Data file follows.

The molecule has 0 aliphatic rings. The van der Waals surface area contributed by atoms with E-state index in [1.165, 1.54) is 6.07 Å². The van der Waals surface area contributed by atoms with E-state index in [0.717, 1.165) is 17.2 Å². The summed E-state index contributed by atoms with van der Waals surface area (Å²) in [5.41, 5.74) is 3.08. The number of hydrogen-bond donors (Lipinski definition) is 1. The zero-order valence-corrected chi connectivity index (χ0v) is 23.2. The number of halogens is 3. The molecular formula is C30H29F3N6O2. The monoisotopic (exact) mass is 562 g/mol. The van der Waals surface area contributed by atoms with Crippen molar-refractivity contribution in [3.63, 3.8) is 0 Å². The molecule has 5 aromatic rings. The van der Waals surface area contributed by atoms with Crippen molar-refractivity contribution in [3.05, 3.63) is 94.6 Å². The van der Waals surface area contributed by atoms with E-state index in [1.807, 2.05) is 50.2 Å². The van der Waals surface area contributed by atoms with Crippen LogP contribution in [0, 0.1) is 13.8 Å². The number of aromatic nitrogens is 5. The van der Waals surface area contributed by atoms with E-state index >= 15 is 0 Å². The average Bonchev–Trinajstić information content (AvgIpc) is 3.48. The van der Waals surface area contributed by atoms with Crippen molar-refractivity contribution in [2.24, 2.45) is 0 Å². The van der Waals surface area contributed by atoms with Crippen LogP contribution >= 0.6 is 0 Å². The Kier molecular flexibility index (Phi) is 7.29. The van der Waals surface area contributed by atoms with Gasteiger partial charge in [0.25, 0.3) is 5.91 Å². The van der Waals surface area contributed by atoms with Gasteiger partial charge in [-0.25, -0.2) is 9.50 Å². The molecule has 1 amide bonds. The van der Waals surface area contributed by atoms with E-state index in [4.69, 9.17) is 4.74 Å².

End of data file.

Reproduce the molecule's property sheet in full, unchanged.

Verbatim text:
The molecule has 0 aliphatic rings. The van der Waals surface area contributed by atoms with E-state index in [1.165, 1.54) is 6.07 Å². The van der Waals surface area contributed by atoms with E-state index in [0.717, 1.165) is 17.2 Å². The summed E-state index contributed by atoms with van der Waals surface area (Å²) in [5.41, 5.74) is 3.08. The number of hydrogen-bond donors (Lipinski definition) is 1. The zero-order valence-corrected chi connectivity index (χ0v) is 23.2. The number of halogens is 3. The molecular formula is C30H29F3N6O2. The monoisotopic (exact) mass is 562 g/mol. The van der Waals surface area contributed by atoms with Crippen molar-refractivity contribution in [3.63, 3.8) is 0 Å². The molecule has 5 aromatic rings. The van der Waals surface area contributed by atoms with Crippen molar-refractivity contribution in [3.05, 3.63) is 94.6 Å². The van der Waals surface area contributed by atoms with E-state index in [1.807, 2.05) is 50.2 Å². The van der Waals surface area contributed by atoms with Crippen LogP contribution in [0, 0.1) is 13.8 Å². The number of aromatic nitrogens is 5. The van der Waals surface area contributed by atoms with E-state index >= 15 is 0 Å². The average Bonchev–Trinajstić information content (AvgIpc) is 3.48. The van der Waals surface area contributed by atoms with Crippen molar-refractivity contribution in [2.24, 2.45) is 0 Å². The van der Waals surface area contributed by atoms with Crippen LogP contribution >= 0.6 is 0 Å². The Kier molecular flexibility index (Phi) is 7.29. The van der Waals surface area contributed by atoms with Gasteiger partial charge in [0.25, 0.3) is 5.91 Å². The van der Waals surface area contributed by atoms with Gasteiger partial charge in [-0.25, -0.2) is 9.50 Å². The molecule has 1 amide bonds. The van der Waals surface area contributed by atoms with E-state index in [4.69, 9.17) is 4.74 Å².